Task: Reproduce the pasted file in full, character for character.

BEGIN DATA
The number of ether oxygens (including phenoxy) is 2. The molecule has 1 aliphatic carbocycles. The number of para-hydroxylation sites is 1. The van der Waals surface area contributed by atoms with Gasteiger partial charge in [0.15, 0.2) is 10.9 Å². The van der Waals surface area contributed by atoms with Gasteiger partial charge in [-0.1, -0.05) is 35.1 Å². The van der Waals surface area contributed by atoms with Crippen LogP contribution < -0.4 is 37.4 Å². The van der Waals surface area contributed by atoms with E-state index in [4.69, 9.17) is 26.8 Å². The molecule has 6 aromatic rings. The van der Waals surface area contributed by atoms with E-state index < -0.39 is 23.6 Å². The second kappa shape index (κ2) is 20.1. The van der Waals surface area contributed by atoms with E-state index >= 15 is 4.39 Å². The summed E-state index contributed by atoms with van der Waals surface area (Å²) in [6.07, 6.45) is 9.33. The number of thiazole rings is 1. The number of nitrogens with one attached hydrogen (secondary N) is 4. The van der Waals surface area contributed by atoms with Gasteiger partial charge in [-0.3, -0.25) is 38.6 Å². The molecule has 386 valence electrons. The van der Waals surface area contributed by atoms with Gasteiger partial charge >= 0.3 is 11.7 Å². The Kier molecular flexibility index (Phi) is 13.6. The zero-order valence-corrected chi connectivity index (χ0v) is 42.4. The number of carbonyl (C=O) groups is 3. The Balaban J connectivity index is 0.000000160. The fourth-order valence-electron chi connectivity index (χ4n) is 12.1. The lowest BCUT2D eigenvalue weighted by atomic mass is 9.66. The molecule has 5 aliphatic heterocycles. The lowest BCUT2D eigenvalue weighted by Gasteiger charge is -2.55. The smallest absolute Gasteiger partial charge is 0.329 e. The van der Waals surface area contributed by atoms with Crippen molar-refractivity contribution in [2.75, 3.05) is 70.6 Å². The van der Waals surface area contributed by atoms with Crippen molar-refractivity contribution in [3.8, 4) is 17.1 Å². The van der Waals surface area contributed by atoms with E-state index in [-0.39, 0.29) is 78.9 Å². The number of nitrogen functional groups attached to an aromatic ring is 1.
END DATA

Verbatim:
The number of ether oxygens (including phenoxy) is 2. The molecule has 1 aliphatic carbocycles. The number of para-hydroxylation sites is 1. The van der Waals surface area contributed by atoms with Gasteiger partial charge in [0.15, 0.2) is 10.9 Å². The van der Waals surface area contributed by atoms with Gasteiger partial charge in [-0.1, -0.05) is 35.1 Å². The van der Waals surface area contributed by atoms with Crippen LogP contribution < -0.4 is 37.4 Å². The van der Waals surface area contributed by atoms with E-state index in [4.69, 9.17) is 26.8 Å². The molecule has 6 aromatic rings. The van der Waals surface area contributed by atoms with E-state index < -0.39 is 23.6 Å². The second kappa shape index (κ2) is 20.1. The van der Waals surface area contributed by atoms with E-state index >= 15 is 4.39 Å². The summed E-state index contributed by atoms with van der Waals surface area (Å²) in [6.07, 6.45) is 9.33. The number of thiazole rings is 1. The number of nitrogens with one attached hydrogen (secondary N) is 4. The van der Waals surface area contributed by atoms with Gasteiger partial charge in [-0.3, -0.25) is 38.6 Å². The molecule has 386 valence electrons. The van der Waals surface area contributed by atoms with Gasteiger partial charge >= 0.3 is 11.7 Å². The Kier molecular flexibility index (Phi) is 13.6. The zero-order valence-corrected chi connectivity index (χ0v) is 42.4. The number of carbonyl (C=O) groups is 3. The Balaban J connectivity index is 0.000000160. The fourth-order valence-electron chi connectivity index (χ4n) is 12.1. The lowest BCUT2D eigenvalue weighted by atomic mass is 9.66. The molecule has 5 aliphatic heterocycles. The lowest BCUT2D eigenvalue weighted by Gasteiger charge is -2.55. The smallest absolute Gasteiger partial charge is 0.329 e. The van der Waals surface area contributed by atoms with Crippen molar-refractivity contribution in [2.75, 3.05) is 70.6 Å². The van der Waals surface area contributed by atoms with Crippen molar-refractivity contribution in [3.8, 4) is 17.1 Å². The van der Waals surface area contributed by atoms with E-state index in [-0.39, 0.29) is 78.9 Å². The number of nitrogen functional groups attached to an aromatic ring is 1.